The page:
It was three and a half years, too, so we had a good amount of time. That's what I always want. Iteration time is the most important thing. If you told me I had 12 months to make a game, you can either plan for 9 and iterate for 3 or vice versa, I'll make a better game if you give me 3 months to plan and 9 months to tweak and play with it.
I guess that's one big lesson, is I've gotten -- I'll say tougher, at trying to get to the stage where we can iterate faster and faster on each project. Because it pays huge rewards when you do so.
I've always said, if you're working on a game, and you wouldn't launch your company with it, you shouldn't be doing it.
I mean, for a lot of indies that's just how it is. What they're working on is also their big debut game -- and potentially their last game.
Right, right. But some people are just sort of working, I don't think they're thinking about it in that context. You have to stake everything on this. And that's what we do. And these games -- you know, if we do a good job, people play it for decades. It's awesome.
If you had to give a GDC talk about this project, what would you want to tell other devs about?
Well, there's this quote, it was a Mike Tyson quote, which I love: Everybody has a strategy until they're punched in the face. So, the ability to be tactical is more important the ability to be strategic.
That's not to say you shouldn't have a plan, but just to say that it's going to go to hell many, many times over. So it's really about how quickly you can shuck and jive over those things, and make lots of really great individual daily decisions, all the time. And be able to manage people, and know how to communicate with them.
So there's just a lot of different things that go into it. I've been doing this a long time, so it's hard to say what's new -- and like I said, I relearn things -- there are so many things to do, that I get reminded of how important those things are all the time, because there are so many hundreds of nuances to managing these things. I don't think there's one particular big lesson I'd take from Torment; t's like three and a half years of just, you know, pushing this boulder up the hill and trying to get this thing done.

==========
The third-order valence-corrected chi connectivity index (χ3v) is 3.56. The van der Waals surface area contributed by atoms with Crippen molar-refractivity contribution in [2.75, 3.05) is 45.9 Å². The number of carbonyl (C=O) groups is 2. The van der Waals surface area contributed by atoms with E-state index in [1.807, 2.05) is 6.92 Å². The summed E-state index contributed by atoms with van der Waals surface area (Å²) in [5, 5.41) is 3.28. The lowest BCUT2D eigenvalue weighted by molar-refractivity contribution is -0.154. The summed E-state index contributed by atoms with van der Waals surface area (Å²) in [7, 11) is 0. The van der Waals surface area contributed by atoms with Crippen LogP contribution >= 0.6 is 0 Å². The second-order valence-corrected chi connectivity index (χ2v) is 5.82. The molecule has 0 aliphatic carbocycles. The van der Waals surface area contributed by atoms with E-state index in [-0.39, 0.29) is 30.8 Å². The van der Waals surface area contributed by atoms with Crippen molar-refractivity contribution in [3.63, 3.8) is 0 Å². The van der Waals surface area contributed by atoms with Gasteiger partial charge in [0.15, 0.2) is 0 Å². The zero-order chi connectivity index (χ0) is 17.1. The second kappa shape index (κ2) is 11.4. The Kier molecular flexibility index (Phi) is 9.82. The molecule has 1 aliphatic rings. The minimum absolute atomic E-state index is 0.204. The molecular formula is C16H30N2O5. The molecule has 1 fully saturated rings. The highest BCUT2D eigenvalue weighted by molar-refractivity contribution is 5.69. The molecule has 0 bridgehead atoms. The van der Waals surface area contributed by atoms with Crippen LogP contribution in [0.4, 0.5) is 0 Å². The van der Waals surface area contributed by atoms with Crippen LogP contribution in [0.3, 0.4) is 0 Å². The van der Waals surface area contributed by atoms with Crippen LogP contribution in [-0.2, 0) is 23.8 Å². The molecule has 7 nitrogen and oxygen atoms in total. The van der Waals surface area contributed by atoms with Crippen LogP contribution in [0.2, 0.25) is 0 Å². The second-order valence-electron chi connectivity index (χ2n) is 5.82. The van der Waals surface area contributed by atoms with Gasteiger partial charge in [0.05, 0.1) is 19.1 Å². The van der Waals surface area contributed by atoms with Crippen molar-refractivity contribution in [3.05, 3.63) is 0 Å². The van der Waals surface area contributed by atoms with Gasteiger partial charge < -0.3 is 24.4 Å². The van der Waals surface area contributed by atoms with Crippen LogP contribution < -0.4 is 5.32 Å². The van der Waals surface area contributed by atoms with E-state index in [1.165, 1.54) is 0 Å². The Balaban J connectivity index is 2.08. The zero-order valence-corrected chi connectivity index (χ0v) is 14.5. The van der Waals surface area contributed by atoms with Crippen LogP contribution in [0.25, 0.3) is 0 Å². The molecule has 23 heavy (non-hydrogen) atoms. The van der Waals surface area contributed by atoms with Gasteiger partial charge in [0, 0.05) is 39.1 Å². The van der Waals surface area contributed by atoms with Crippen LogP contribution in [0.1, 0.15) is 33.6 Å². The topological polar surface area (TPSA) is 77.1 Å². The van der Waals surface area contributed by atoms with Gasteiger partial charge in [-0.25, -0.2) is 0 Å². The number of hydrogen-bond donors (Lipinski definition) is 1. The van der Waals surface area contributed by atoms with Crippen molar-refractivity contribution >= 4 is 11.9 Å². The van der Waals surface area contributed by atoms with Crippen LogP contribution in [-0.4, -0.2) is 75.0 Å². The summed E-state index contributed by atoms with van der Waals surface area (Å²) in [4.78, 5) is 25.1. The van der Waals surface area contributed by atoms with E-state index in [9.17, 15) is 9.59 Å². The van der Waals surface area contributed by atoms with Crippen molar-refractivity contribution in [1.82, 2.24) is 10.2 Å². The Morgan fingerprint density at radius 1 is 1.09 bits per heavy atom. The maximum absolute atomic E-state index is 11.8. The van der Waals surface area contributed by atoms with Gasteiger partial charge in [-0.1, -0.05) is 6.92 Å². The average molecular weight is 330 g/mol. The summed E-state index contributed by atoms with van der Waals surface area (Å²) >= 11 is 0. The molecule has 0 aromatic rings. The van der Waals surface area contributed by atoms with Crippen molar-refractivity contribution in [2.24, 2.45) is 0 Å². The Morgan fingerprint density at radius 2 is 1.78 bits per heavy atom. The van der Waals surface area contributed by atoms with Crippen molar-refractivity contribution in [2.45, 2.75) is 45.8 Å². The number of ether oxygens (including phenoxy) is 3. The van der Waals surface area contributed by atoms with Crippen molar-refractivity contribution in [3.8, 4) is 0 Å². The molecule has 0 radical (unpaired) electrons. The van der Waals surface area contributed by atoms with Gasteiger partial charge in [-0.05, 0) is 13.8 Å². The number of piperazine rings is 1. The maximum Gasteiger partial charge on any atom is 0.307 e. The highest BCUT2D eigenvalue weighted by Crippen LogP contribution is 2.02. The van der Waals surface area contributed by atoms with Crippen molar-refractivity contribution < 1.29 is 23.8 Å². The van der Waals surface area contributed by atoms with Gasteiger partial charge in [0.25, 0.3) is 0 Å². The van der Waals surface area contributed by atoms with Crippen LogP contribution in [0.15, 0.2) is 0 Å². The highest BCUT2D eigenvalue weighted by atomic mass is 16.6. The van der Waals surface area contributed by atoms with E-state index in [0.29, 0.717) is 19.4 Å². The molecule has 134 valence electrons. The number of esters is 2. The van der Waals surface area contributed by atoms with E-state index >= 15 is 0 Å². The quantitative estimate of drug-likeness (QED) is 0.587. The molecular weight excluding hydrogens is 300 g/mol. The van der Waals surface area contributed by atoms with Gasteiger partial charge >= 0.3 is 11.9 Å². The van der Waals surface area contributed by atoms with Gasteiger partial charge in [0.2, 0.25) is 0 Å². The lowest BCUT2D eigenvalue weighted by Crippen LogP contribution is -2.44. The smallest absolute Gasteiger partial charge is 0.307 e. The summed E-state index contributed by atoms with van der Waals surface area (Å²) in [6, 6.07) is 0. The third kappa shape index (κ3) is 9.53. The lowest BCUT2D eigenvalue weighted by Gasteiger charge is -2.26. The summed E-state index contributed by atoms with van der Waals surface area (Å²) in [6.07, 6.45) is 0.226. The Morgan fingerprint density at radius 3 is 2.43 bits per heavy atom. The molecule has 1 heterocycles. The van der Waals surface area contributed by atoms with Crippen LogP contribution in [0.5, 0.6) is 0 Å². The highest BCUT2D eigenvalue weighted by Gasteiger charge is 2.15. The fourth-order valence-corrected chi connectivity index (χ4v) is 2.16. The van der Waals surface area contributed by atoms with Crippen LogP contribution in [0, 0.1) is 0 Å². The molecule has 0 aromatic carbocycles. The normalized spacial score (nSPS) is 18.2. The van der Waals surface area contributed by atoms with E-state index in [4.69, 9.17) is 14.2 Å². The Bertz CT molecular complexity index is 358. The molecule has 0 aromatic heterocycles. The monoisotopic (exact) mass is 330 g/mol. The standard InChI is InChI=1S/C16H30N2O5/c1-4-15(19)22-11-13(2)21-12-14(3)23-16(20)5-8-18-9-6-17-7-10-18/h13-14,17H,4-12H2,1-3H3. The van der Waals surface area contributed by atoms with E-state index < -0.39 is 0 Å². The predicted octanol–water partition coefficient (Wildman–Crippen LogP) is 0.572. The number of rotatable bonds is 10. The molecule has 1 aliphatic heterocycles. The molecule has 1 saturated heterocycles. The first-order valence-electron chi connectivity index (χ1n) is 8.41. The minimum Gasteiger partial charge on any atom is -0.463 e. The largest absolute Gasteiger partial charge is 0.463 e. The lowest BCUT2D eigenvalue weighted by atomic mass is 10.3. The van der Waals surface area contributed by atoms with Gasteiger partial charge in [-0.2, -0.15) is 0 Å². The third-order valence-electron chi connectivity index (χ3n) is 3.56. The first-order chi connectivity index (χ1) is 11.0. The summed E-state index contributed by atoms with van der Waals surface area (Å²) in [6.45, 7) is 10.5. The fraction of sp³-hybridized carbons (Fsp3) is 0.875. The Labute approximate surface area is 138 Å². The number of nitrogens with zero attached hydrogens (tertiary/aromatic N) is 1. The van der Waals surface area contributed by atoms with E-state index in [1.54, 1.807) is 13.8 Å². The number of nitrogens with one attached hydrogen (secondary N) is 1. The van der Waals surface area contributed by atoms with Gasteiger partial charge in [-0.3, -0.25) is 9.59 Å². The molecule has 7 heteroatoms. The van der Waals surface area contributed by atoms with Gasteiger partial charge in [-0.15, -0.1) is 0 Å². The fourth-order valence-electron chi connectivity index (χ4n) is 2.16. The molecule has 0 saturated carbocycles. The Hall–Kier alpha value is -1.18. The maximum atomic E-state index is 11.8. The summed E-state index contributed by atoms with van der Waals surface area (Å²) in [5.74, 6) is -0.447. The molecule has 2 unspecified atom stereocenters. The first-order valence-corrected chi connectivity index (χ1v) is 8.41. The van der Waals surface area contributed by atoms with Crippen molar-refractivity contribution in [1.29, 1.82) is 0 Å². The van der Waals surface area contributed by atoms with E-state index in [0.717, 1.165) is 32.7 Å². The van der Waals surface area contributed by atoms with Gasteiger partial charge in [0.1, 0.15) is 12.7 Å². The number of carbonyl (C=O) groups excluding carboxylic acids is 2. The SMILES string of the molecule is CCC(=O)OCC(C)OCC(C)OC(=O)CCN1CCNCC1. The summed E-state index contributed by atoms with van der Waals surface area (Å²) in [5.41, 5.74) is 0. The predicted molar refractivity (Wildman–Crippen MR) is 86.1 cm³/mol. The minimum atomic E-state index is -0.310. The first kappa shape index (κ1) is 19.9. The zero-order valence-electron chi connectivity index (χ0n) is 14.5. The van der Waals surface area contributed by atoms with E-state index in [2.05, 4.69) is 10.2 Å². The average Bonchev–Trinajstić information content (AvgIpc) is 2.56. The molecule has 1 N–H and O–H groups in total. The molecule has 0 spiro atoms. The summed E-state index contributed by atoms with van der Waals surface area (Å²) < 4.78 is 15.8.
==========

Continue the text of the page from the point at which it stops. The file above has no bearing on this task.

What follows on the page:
You used to play D&D, right?
Yeah, all the time!
Do you still play at all?
Nah, not anymore. I play computer games now.
Do you think that kind of experience, playing tabletop role-playing games with others, informs your work?
I think it helped me, because we tended to focus on the psychology of the games. More than like, being hardcore about the ruleset. So it was like, how do you set a mood for your players?
I remember I did this dungeon one time where basically, anything the player said would be summoned. So someone would say frog, and a frog would appear. Then someone else would say something worse. And then another player would say just don't say vampire! And then boom! You know? So I got the players bickering with each other, and yelling, and you'd piss them off too much and they'd say something rude and then it would appear too.
I loved that part of it. It transcended the rules, but I loved the social element. I think that's why multiplayer is interesting to me, is like, you find that people don't really want to kill their buddies, but they'd like to grief them a little bit. So I think there's a social dynamic that comes from sitting around a table and having conversations, that goes beyond just a ruleset.
So did you find that your experience as a Dungeon Master in any way impacted your ability to run a team, or run a company?
I think understanding people is the most important part of managing a project. Like I said, to fundamentally understand talent, or hear a conversation and you can go hey you guys aren't saying the same things, you know, and helping to communicate. And I've always been a communicator. I knew enough about the technical side, and the design, and the business, that I was like an interpreter -- I can marry all those sides together.
So all my time spent playing D&D was more like a sociology class than anything. Hearing how people think, how they talk, and how they tick. Because unless you know your audience and how they think, how can you possibly entertain them?
Sometimes I'll see a crowdfunding campaign pitch and I'll be bored out of my mind, and I'll think well, if they're not entertaining at all in their campaign pitch, then chances are the product's gonna be boring. So I think that part of it is always good, that as we sit behind a computer or on social media and aren't interacting with real human beings, that maybe you aren't getting a better sense of how people react to stuff.
So in that context, I would say yes.
[Front-page image captured from the trailer for Capital C, a crowdfunding documentary in which Fargo appeared.]